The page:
"The Marxist solution has failed, but the realities of marginalization and exploitation remain in the world, especially the Third World, as does the reality of human alienation, especially in the more advanced countries. Against these phenomena the Church strongly raises her voice. Vast multitudes are still living in conditions of great material and moral poverty... The collapse of the Communist system in so many countries certainly removes an obstacle to facing these problems in an appropriate and realistic way, but it is not enough to bring about their solution. Indeed, there is a risk that a radical capitalistic ideology could spread which refuses even to consider these problems, in the a priori belief that any attempt to solve them is doomed to failure, and which blindly entrusts their soluton to the free development of market forces.
"The Church has no models to present... The integral development of the human person through work does not impede but rather promotes the greater productivity and efficiency of work iteslf, even though it may weaken consolidated power structures. A business cannot be considered only as a 'society of capital goods;' it is also a 'society of persons' in which people participate in different ways and with specific responsibilities, whether they supply the necessary capital for the company's activities or take part in such activities through their labor..." (John Paul II "Centesimus Annus 42.1, 42,2; 42,3; 43,1; 43,2).

What is the answer? The working person. The Congregation for the Doctrine of the Faith (CDF) teaches in its 2nd Document on Liberation Theology:

“The culture which our age awaits will be marked by the full recognition of the dignity of human work, which appears in all its nobility and fruitfulness in the light of the mysteries of creation and redemption. Recognized as an expression of the person, work becomes a source of creative meaning and effort (82)

“Thus the solution of most of the serious problems related to poverty is to be found in the promotion of a true civilization of work. In a sense, work is the key to the whole social question (83).

“It is therefore in the domain of work that priority must be given to the action of liberation in freedom. Because the relationship between the human person and work is radical and vital, the forms and models according to which this relationship is regulated will exercise a positive influence for the solution of a whole series of social and political problems facing each people. Just work relationships will be a necessary pre-condition for a system of political community capable of favoring the integral development of every individual… (83)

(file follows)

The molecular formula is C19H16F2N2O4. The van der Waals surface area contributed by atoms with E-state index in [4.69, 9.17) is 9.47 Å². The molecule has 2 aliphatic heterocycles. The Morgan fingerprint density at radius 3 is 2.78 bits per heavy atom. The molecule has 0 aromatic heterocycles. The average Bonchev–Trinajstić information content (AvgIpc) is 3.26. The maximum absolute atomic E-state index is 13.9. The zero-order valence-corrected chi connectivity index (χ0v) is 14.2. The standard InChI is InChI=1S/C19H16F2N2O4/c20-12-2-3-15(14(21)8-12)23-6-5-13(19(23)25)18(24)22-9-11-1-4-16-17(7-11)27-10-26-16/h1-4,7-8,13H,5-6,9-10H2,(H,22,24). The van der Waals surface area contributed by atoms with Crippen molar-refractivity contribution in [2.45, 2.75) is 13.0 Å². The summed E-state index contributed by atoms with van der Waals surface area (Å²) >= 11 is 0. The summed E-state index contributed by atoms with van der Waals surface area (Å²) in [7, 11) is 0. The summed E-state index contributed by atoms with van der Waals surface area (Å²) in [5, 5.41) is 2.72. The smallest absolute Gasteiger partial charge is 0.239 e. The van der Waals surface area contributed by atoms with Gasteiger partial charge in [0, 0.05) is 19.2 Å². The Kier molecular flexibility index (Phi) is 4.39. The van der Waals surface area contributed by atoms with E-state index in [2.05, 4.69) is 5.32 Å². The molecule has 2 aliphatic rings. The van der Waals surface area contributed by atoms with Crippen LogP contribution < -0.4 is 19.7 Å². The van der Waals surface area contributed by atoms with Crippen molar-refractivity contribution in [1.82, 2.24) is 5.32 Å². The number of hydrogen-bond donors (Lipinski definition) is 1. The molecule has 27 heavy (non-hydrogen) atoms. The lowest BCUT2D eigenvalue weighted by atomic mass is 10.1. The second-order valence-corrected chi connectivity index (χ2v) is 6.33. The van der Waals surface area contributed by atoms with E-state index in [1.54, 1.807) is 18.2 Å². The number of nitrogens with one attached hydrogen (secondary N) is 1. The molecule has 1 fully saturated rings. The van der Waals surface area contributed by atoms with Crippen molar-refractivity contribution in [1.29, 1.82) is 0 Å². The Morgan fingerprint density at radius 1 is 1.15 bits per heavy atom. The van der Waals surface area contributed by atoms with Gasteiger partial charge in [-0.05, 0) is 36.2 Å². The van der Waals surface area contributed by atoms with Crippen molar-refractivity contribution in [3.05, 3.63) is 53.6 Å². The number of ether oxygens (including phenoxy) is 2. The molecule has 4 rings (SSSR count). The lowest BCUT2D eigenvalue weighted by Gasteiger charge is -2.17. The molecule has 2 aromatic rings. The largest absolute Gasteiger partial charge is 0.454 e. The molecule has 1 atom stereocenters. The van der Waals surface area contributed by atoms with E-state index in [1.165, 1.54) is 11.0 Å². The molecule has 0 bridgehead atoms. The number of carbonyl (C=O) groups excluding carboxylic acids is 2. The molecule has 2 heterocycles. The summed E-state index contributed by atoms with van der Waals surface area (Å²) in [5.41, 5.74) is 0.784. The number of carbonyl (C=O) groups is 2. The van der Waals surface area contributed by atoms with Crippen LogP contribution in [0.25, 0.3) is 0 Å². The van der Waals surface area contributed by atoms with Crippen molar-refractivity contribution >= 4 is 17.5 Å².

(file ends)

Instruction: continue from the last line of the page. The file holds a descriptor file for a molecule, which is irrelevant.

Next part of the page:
“A work culture such as this will necessarily presuppose and put into effect a certain number of essential values. It will acknowledge that the person of the worker is the principle, subject and purpose of work. It will affirm the priority of work over capital [true “capitalism”] and the fact that material goods are meant for all [true “socialism’]. It will be animated by a sense of solidarity involving not only rights to be defended but also the duties to be performed. It will involve participation, aimed at promoting the national and international common good and not just defending individual or corporate interests. It will assimilate the methods of confrontation and of frank and vigorous dialogue…. (84)

“A culture which recognizes the eminent dignity of the worker will eiphasize the subjective dimension of work.

“The value of any human work does not depend on the kind of work done; it is based on the fact that the one who does it is a person” (85).

[1] John Paul II, “Laborem Exercens,” #6.
[2] K. Wojtyla “The Personal Structure of Self-Determination,” Person and Community Lang (1993) 191-192.
[3] Gaudium et spes #24: “He implied a certain likeness between the union of the divine Persons, and the unity of God's sons in truth and charity. This likeness reveals that man, who is the only creature on earth which God willed for itself, cannot fully find himself except through a sincere gift of himself.”

[4] Laborem Exercens. DSP p. 5.
[5] John Paul II, “Letter to Artists,” #2.
[6] Michael Winn, “The President’s Vision.”